Meng Wanzhou's return to China applauded by Japanese netizens who compare it with Japan's surrender to US' oppression 30 years ago
Published: Sep 27, 2021 01:49 AM
Meng Wanzhou waves at a cheering crowd as she steps out of a charter plane at Shenzhen Bao'an International Airport in Shenzhen, South China's Guangdong Province, September 25, 2021. Photo: Xinhua

Meng Wanzhou waves at a cheering crowd as she steps out of a charter plane at Shenzhen Bao'an International Airport in Shenzhen, South China's Guangdong Province, September 25, 2021. Photo: Xinhua

Meng Wanzhou's return to China on Saturday after nearly three years in detention in Canada has been applauded by Japanese netizens, who compared her return with Japan's quick surrender to the US' oppression over 30 years ago. Some believe that if Japan had made continued efforts like the Chinese government, the situation would be different nowadays.

An expert in international affairs told the Global Times that in order to serve the US' strategy, the Japanese government has sacrificed the most fundamental economic interests of its people, which is a total tragedy. If Japan would have been able to fight as courageously as China back then, today Japan might have an important role in the global politics and economy, instead of being generally regarded as a vassal state of the US.

Meng's return to China has triggered heated discussion on Japanese social media.

"China really has powerful national strengthen! Although there is no specific content from the judicial side, this time the US is a complete failure! 'This is not the way to deal with Chinese people' will surely become a buzzword this year," said one netizen.

"Three years of illegal detention[...] Huawei is not the second Alstom. The Earth is not a place where the US can do whatever it wants," said another.

Some Japanese netizens started to reflect that, if Japan could fight to the end like China when it faced trade disputes provoked by the US, perhaps it would not have fallen into the "lost thirty years" and its diplomacy, economy, trade and even national power would be very different from today.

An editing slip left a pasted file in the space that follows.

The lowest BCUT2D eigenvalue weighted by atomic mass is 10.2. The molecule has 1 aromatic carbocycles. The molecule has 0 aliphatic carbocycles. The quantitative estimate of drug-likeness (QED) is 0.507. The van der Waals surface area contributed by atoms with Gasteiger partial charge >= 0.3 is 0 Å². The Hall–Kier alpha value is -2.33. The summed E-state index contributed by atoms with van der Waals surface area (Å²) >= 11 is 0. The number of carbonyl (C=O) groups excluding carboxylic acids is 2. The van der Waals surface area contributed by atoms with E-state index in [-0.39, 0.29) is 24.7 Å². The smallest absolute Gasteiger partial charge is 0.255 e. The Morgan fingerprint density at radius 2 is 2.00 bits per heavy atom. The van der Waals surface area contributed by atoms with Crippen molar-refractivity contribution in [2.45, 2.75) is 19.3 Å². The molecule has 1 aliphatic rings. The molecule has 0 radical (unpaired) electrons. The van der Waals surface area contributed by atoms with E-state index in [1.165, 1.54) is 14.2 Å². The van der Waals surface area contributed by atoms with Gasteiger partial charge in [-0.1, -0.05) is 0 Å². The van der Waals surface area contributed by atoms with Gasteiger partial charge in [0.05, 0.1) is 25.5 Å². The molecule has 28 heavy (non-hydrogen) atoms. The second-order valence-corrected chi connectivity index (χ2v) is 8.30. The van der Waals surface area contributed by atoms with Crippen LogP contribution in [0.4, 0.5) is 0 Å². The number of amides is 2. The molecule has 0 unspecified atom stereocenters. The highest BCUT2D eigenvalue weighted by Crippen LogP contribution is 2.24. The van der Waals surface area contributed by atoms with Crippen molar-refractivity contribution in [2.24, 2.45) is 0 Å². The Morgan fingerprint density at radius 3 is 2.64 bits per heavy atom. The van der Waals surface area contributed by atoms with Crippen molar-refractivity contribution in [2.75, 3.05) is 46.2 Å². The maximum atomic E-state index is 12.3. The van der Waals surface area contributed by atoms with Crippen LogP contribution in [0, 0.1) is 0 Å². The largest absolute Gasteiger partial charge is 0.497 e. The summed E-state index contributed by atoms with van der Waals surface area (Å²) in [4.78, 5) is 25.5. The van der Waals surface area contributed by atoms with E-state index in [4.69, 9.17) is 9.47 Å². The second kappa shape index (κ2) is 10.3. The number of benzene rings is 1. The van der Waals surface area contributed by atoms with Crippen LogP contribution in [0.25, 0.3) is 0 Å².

"This reminds me of Toshiba and Alstom. At that time, if Japan could have made unremitting efforts to negotiate like China, how strong would the Japanese semiconductor [industry] be today?" asked one netizen.

"Frédéric Pierucci, former Alstom's executive who was arrested, later published the book The American Trap. However, the Japanese were completely unaware of themselves as victims," said the netizen.

In the early 1980s, there was sharp increase in the US fiscal and foreign trade deficit. In order to enhance the competitiveness of its exports, the US forced Japan to sign the Plaza Accord in September 1985 to ease the imbalance in international payments of the US by propping up the yen and weakening the dollar.

The Plaza Accord led to a bubble economy in Japan that fell into a long-term economic downturn in the decades after.

Japan's semiconductor industry was in full bloom in the 1980s with government support before it was grounded by the US. It had surpassed the US as the world's largest chip supplier.

Toshiba, Japan's leading chip producer at that time, was targeted by the US over "national security concerns."

After Toshiba and Norwegian military enterprise, Kongsberg Våpenfabrikk, were found in 1986 to be secretly selling sophisticated milling machines to the Soviet Union, Washington issued a 2 to 5 year ban on all Toshiba Corporation products, saying the sale to the Soviet Union had posed a threat to US national security.

Two of its executives were sent to jail. The company spent some 100 million yen ($950,000) on advertising in almost all major US newspapers apologizing for its actions. 

"Japanese public opinion shows that more Japanese are becoming aware that the relationship between Japan and the US is not equal and that the US can arbitrarily suppress Japan in various aspects, politically, militarily, economically and in other aspects," Lu Yaodong, a researcher of the Institute of Japanese Studies at the Chinese Academy of Social Sciences, told the Global Times on Sunday.

"Seeing the unremitting efforts that the Chinese government has made behind Meng' return to China, the dissatisfaction among the Japanese people against the government was aroused even stronger," Lu said.

"When the US launched a trade war with China, there were also arguments that China would be the one to make concessions, just like Japan," Lu said. But the fact is that "withdrawing the extradition request for Meng Wanzhou" was one of the two items put forward by China to the US during the bilateral talks in Tianjin in July, which proves that it is the US who is making concessions this time.

"Japan's economic and technological advantages continued until the 1990s. If Japan was brave enough to confront the US during the Japan-US trade war and insisted on taking the road of independence, it would certainly have achieved rapid development far greater than today's dependence on the US," Li Haidong, a professor at the Institute of International Relations of the China Foreign Affairs University, told the Global Times on Sunday. 

"Independence on trade is closely related to autonomy at the strategic level. Japan's dependence on the US might be reduced across the board [if it would have confronted with the US back then], which would have resulted in a situation where Japan has a final say on its economy, security, and other fields," Li said. 

Unfortunately, the Japanese policymakers at the time sacrificed their own national interests to meet the strategic needs of the US, leading to a total tragedy, Li added, noting that today Japan is still following the US' lead.